One of my school reports during my primary years said I was Satisfactory at everything! In every subject I got Satisfactory, and I will never forget the joke that was made that I was Miss Satisfactory. I thought it funny but deep down words carry weight and they get lodged in our subconscious and before we know it they become us. The lie that what I do became incredibly important. My identity was being shaped and I learned the lie that we must be great at something and succeed in something grand to be worthy. What we do, rather than who we are takes centre stage.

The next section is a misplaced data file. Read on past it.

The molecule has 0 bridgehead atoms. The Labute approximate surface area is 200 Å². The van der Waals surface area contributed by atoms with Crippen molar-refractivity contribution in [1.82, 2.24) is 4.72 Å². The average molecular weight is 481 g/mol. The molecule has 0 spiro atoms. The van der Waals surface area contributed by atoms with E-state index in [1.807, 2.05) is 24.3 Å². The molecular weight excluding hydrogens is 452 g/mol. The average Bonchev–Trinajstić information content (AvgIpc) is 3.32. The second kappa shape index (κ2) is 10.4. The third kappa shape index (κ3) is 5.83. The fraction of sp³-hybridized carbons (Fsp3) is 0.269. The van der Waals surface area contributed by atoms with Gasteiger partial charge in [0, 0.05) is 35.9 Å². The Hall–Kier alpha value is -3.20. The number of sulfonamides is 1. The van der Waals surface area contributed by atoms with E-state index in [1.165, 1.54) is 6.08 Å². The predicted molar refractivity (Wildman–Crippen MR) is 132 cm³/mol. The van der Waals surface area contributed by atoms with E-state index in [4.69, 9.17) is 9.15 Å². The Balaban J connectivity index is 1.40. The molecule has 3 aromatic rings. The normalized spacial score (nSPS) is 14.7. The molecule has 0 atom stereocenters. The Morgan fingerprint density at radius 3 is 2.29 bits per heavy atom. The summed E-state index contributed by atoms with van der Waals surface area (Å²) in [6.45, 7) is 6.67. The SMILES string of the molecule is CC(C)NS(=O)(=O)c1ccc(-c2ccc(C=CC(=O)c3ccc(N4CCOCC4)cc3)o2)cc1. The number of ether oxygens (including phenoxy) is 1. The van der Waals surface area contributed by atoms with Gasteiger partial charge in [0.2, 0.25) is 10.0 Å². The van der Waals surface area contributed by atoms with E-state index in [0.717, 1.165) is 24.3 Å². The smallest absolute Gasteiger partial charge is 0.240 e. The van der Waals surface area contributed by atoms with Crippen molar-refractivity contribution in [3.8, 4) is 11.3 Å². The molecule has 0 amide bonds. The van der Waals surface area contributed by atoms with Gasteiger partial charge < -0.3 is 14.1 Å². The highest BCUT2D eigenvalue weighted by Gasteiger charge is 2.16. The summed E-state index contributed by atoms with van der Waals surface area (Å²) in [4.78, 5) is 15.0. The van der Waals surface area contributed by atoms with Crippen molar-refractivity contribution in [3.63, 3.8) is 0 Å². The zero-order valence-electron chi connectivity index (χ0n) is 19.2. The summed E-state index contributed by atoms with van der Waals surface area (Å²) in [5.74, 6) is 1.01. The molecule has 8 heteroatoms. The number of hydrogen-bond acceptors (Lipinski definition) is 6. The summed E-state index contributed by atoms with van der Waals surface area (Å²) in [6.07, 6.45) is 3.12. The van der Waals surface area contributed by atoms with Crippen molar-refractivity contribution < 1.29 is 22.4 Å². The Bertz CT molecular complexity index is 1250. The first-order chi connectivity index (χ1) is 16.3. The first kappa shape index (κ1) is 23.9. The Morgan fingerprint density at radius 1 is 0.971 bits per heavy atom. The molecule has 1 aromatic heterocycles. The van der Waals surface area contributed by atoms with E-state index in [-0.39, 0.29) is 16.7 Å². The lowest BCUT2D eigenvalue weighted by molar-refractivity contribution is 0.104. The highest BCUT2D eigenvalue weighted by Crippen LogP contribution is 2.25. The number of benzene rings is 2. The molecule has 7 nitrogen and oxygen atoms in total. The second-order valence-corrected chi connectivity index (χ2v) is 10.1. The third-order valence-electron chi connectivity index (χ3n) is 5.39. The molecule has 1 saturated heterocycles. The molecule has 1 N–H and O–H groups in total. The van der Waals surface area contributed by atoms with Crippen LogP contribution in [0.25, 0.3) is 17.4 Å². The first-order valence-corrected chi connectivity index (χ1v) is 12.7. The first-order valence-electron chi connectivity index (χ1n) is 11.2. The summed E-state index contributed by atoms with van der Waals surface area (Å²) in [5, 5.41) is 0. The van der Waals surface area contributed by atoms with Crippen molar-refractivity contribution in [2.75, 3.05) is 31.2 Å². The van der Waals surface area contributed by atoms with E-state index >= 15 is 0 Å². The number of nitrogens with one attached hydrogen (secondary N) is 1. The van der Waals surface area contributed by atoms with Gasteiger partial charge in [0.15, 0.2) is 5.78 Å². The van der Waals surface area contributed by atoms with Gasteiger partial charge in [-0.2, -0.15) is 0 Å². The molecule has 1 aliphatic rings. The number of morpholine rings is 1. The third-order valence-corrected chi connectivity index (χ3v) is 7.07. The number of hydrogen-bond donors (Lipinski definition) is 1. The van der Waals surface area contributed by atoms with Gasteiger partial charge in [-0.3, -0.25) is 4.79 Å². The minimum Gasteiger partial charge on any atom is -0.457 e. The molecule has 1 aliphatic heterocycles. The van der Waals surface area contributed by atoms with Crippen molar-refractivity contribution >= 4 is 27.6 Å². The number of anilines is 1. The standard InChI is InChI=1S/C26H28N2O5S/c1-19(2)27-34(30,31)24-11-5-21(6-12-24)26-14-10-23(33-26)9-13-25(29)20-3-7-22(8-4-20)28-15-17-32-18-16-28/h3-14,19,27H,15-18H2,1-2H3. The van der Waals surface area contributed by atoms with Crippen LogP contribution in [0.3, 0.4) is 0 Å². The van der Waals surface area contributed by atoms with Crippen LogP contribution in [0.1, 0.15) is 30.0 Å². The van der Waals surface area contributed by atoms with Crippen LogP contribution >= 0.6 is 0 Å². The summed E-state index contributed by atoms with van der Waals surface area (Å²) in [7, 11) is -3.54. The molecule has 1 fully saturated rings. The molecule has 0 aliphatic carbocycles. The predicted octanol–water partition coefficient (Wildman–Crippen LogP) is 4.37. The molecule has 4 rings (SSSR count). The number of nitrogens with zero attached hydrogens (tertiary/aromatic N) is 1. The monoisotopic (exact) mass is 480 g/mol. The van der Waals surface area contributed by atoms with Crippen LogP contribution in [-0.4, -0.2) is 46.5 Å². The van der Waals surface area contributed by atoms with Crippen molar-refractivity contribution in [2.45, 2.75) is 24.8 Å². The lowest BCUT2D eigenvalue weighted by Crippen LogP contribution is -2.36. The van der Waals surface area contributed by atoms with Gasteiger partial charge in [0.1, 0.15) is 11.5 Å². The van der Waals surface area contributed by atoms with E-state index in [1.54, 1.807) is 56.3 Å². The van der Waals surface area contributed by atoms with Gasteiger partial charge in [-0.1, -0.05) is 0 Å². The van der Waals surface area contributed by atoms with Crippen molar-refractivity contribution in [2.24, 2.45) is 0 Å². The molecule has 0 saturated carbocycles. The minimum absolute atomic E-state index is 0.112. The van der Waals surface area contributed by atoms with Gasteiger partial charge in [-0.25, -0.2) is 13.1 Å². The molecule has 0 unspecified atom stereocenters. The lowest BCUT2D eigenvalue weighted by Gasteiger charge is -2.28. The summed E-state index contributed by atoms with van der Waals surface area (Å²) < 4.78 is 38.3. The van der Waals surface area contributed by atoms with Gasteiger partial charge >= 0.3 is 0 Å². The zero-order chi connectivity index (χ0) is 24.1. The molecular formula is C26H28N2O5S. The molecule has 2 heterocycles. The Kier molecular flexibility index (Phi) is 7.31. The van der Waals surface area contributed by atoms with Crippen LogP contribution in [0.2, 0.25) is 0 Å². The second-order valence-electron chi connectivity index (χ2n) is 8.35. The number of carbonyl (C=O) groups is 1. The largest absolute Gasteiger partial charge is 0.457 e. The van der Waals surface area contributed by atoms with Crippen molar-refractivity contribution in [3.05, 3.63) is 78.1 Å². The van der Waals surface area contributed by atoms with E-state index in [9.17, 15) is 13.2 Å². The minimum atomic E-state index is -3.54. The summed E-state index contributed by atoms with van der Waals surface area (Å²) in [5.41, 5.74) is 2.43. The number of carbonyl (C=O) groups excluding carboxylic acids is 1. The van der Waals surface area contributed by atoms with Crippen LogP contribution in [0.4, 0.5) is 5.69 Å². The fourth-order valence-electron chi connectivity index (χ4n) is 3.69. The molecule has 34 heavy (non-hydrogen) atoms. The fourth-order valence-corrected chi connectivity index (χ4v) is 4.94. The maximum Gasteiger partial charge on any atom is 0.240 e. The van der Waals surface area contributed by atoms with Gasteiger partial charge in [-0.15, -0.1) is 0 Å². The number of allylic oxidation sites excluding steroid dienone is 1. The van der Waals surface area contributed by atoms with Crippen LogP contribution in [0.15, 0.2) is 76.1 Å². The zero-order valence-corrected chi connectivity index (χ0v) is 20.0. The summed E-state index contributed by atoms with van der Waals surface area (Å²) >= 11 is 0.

Have you seen the film Florence Foster Jenkins? It’s recently aired on the BBC. Meryl Streep and Hugh Grant do well to bring the poignant story of this eccentric lady to light. Florence was an amateur soprano, she became famous for being what Steven Pile claimed, “The world’s worst opera singer, no one before her or since, has succeeded in liberating themselves quite so completely from the shackles of musical notation.” Unbeknown to the general public Florence was dying from Syphilis, she had money and connections in high places, she believed she was wonderful, even though she was a terrible singer she promoted herself. Her doting husband, Frank Jenkins tried his very best to protect her from “the mockers and the scoffers” and continued to encourage her to believe in herself despite the criticism. Frank loved her unconditionally and he would do anything to protect her from the ridicule that would eventually be her downfall. Her desire to be loved and admired by many was eventually what took her to her grave. What a heart-wrenching story! Frank’s devotion to her was profound, his adoration for who she was, was clearly more important than what she did.